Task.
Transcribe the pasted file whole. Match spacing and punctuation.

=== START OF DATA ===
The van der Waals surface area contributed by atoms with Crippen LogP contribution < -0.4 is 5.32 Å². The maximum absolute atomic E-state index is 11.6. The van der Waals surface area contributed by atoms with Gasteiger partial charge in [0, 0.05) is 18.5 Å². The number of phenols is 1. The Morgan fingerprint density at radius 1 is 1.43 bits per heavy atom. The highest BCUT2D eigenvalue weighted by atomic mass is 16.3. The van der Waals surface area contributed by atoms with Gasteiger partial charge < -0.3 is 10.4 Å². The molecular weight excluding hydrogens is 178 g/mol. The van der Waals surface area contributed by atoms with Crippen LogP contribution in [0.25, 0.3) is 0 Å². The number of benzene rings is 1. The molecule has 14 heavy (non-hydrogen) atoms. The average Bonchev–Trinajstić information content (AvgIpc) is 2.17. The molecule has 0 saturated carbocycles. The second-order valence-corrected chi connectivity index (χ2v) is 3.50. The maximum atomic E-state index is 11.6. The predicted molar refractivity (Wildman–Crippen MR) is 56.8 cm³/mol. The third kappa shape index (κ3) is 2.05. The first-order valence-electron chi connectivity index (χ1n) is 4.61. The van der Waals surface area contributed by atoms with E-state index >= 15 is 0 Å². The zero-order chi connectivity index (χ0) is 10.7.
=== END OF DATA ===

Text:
The van der Waals surface area contributed by atoms with Crippen LogP contribution < -0.4 is 5.32 Å². The maximum absolute atomic E-state index is 11.6. The van der Waals surface area contributed by atoms with Gasteiger partial charge in [0, 0.05) is 18.5 Å². The number of phenols is 1. The Morgan fingerprint density at radius 1 is 1.43 bits per heavy atom. The highest BCUT2D eigenvalue weighted by atomic mass is 16.3. The van der Waals surface area contributed by atoms with Gasteiger partial charge < -0.3 is 10.4 Å². The molecular weight excluding hydrogens is 178 g/mol. The van der Waals surface area contributed by atoms with Crippen LogP contribution in [0.25, 0.3) is 0 Å². The number of benzene rings is 1. The molecule has 14 heavy (non-hydrogen) atoms. The average Bonchev–Trinajstić information content (AvgIpc) is 2.17. The molecule has 0 saturated carbocycles. The second-order valence-corrected chi connectivity index (χ2v) is 3.50. The maximum atomic E-state index is 11.6. The predicted molar refractivity (Wildman–Crippen MR) is 56.8 cm³/mol. The third kappa shape index (κ3) is 2.05. The first-order valence-electron chi connectivity index (χ1n) is 4.61. The van der Waals surface area contributed by atoms with E-state index >= 15 is 0 Å². The zero-order chi connectivity index (χ0) is 10.7.